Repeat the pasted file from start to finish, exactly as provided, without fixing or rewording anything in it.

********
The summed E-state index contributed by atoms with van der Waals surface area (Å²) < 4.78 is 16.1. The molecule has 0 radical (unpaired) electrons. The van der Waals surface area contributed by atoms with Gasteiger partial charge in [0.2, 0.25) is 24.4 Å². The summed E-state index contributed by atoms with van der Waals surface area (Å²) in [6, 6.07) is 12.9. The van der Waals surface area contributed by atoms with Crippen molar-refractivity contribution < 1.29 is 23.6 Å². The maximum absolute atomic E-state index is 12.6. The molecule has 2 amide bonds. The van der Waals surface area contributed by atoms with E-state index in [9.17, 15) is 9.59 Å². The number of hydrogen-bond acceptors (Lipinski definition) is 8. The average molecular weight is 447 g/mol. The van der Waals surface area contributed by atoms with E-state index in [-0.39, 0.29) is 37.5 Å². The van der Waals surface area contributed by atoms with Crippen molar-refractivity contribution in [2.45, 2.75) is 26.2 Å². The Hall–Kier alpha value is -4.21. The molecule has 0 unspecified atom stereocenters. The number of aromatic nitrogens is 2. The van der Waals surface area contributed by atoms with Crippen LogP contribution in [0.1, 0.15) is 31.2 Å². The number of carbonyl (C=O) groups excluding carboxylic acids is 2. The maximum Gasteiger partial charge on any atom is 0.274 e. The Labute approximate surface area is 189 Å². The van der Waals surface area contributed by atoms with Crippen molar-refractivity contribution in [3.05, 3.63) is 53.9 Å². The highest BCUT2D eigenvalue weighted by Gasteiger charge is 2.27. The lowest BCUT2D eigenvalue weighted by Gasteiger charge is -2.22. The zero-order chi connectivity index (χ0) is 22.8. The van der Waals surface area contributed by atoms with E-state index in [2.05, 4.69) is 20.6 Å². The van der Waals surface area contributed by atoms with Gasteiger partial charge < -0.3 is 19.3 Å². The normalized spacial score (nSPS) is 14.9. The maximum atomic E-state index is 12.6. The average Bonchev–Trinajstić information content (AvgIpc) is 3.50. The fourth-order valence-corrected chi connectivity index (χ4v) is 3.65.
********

The summed E-state index contributed by atoms with van der Waals surface area (Å²) < 4.78 is 16.1. The molecule has 0 radical (unpaired) electrons. The van der Waals surface area contributed by atoms with Gasteiger partial charge in [0.2, 0.25) is 24.4 Å². The summed E-state index contributed by atoms with van der Waals surface area (Å²) in [6, 6.07) is 12.9. The van der Waals surface area contributed by atoms with Crippen molar-refractivity contribution < 1.29 is 23.6 Å². The maximum absolute atomic E-state index is 12.6. The molecule has 2 amide bonds. The van der Waals surface area contributed by atoms with E-state index in [9.17, 15) is 9.59 Å². The number of hydrogen-bond acceptors (Lipinski definition) is 8. The average molecular weight is 447 g/mol. The van der Waals surface area contributed by atoms with E-state index in [-0.39, 0.29) is 37.5 Å². The van der Waals surface area contributed by atoms with Crippen molar-refractivity contribution in [2.45, 2.75) is 26.2 Å². The Hall–Kier alpha value is -4.21. The molecule has 0 unspecified atom stereocenters. The number of aromatic nitrogens is 2. The van der Waals surface area contributed by atoms with Crippen LogP contribution in [0.1, 0.15) is 31.2 Å². The number of carbonyl (C=O) groups excluding carboxylic acids is 2. The maximum Gasteiger partial charge on any atom is 0.274 e. The Labute approximate surface area is 189 Å². The van der Waals surface area contributed by atoms with Crippen molar-refractivity contribution in [3.05, 3.63) is 53.9 Å². The highest BCUT2D eigenvalue weighted by Gasteiger charge is 2.27. The lowest BCUT2D eigenvalue weighted by Gasteiger charge is -2.22. The zero-order chi connectivity index (χ0) is 22.8. The van der Waals surface area contributed by atoms with E-state index in [2.05, 4.69) is 20.6 Å². The van der Waals surface area contributed by atoms with Gasteiger partial charge < -0.3 is 19.3 Å². The normalized spacial score (nSPS) is 14.9. The maximum atomic E-state index is 12.6. The average Bonchev–Trinajstić information content (AvgIpc) is 3.50. The fourth-order valence-corrected chi connectivity index (χ4v) is 3.65.